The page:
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England/Scotland Itinerary

My husband and I are planning a trip to England and Scotland in August. Finding planning a little overwhelming because we've never been to Scotland. We plan to rent a car but are thinking we will wait until leaving Edinburgh to do so and take trains up until that point. We are thinking of the following itinerary but would like to get feedback as to whether it is too ambitious:
8/13 Arrive London mid-day (we have been before so don't need to do all the typical first timer sites)
8/14 London
8/15 London
8/16 Cotswolds--what village(s) in particular should we visit?
8/16 Cotswolds
8/18 York
8/19 Edinburgh
8/20 Edinburgh
8/21 Edinburgh
8/22 St. Andrew's/Stirling
8/23 Aviemore/Inverness--
8/24 Aviemore/Inverness
8/25 Aviemore/Inverness
8/26 Portree, Isle of Skye
8/27 Portree, Isle of Skye
8/28 Glasgow--last night before flying back to US from Glasgow on 8/29

Would like to hear pros and cons of sleeping in Aviemore vs. Inverness to see sites in Highlands. Also, has anyone driven the North Coast 500? My husband is interested in driving a small part of it. Thanks for any suggestions/recommendations anyone can provide!

Posted by
26510 posts

I can't help with your specific questions, but:

  • Is this your first trip to York? You're only going to have a few hours there; it's not a fast trip from the Cotswolds. York is a sight-rich city that really needs more than one night.

  • I think you'll be sorry to have only two nights on Skye, but you'll have your own vehicle (I didn't); if you're lucky with the weather (I wasn't), you'll be able to see some of the highlights.

  • Have you arranged your lodging in Edinburgh? August is the peak of peak season there because of the month-long Fringe Festival and the Military Tattoo. If you don't have lodgings yet, I recommend looking immediately.

Posted by
10 posts

This is our first trip to York. I really wanted to visit the Cotswolds, but if we did 1 night there and 2 in York, would only 1 night be worth it? I read about all the festivals in Edinburgh in August and don't have a hotel yet but plan to nail something down in the next few days. Thanks for your input.

Posted by
7221 posts

Be prepared for rain some of the days/nights in Scotland, and for potentially serious mud if you venture onto any Cotswolds trails.

You may find that tickets for Edinburgh Festival events are very expensive, and sell out early.

For the Tattoo, good seats can start selling out, too, so look at the Website and book, if you’re interested.

Festival Fringe events are widespread, and many are free, or much cheaper. Again, see if there are must-sees that you want to book online, but we found lots of things to just drop in on, and one New Yawk comedian where we got tickets for his show for just a few Pounds.

If Scottish trad music is on the agenda, be sure to take in the Royal Oak Pub one evening in Edinburgh. There’s also an excellent Mother India restaurant next door, if you fancy a curry.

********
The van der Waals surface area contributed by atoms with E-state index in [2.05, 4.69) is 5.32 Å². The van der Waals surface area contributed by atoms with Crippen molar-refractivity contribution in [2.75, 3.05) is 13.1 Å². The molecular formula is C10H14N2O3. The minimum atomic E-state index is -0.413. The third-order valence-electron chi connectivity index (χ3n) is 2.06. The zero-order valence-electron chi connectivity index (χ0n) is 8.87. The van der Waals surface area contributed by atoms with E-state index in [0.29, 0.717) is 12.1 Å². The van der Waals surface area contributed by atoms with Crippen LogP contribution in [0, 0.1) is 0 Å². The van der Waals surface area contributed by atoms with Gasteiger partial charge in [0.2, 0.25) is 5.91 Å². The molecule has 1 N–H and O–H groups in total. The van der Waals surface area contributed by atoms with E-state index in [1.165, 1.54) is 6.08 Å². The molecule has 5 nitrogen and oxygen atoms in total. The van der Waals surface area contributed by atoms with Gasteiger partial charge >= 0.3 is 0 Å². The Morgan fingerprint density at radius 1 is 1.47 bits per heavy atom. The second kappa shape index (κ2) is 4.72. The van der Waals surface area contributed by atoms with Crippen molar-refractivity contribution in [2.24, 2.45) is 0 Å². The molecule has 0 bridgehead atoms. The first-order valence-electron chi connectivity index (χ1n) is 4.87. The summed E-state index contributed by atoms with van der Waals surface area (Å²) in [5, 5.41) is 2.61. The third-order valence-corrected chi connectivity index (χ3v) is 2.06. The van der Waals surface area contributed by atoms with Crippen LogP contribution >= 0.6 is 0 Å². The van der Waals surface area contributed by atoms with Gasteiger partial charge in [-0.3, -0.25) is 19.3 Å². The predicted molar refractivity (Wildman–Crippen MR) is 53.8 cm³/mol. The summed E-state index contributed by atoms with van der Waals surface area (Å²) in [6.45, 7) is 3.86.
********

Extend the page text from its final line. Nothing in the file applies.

After Edinburgh, we wound up in Inverness, and rented a car there from the Arnold Clarke company, then returned it back at the Edinburgh airport. You’d be able to rent in Edinburgh and return in Glasgow.

We haven’t driven any of the North Coast 500, but sounds interesting. For Skye, though, research Passing Places and driver etiquette. We found many of the roads much narrower than on mainland Scotland. August also had lots of foreign drivers (e.g., Belgian and Italian, in their own vehicles based on license plates) who weren’t completely staying in their lanes. Being in cars, vans, and motorhomes with the steering wheel on the “wrong” side probably didn’t help. Allow extra space for them! And for sheep, too, who can take their own Right of Way on the roads - walking or even sleeping in them!

Posted by
2420 posts

We have done part of your trip--basically up to Edinburgh. We went to both the Cotswolds and York but had six nights and even then I wished we had one more for York. The Cotswolds is difficult from a public transportation perspective. You could rent a car from Oxford and then return it there and take the train to York (given your present itinerary). Or alternatively, there are day trips in small vans from Oxford that would allow you to get a taste of the Cotswolds (we took one from Bath to get to the Cotswolds without a car.)

Logistically, it is much easier to go from London to York and then to Edinburgh. The train is much faster that way. York has enough for three nights. We took a day trip in a van to the coast which my husband really wanted to do because he wanted to see the moor. It took us to some small towns that were as charming as the Cotswolds so something like that might be a possibility. But because we did that, we actually did not have enough time to see everything in York even with three nights.

Posted by
3115 posts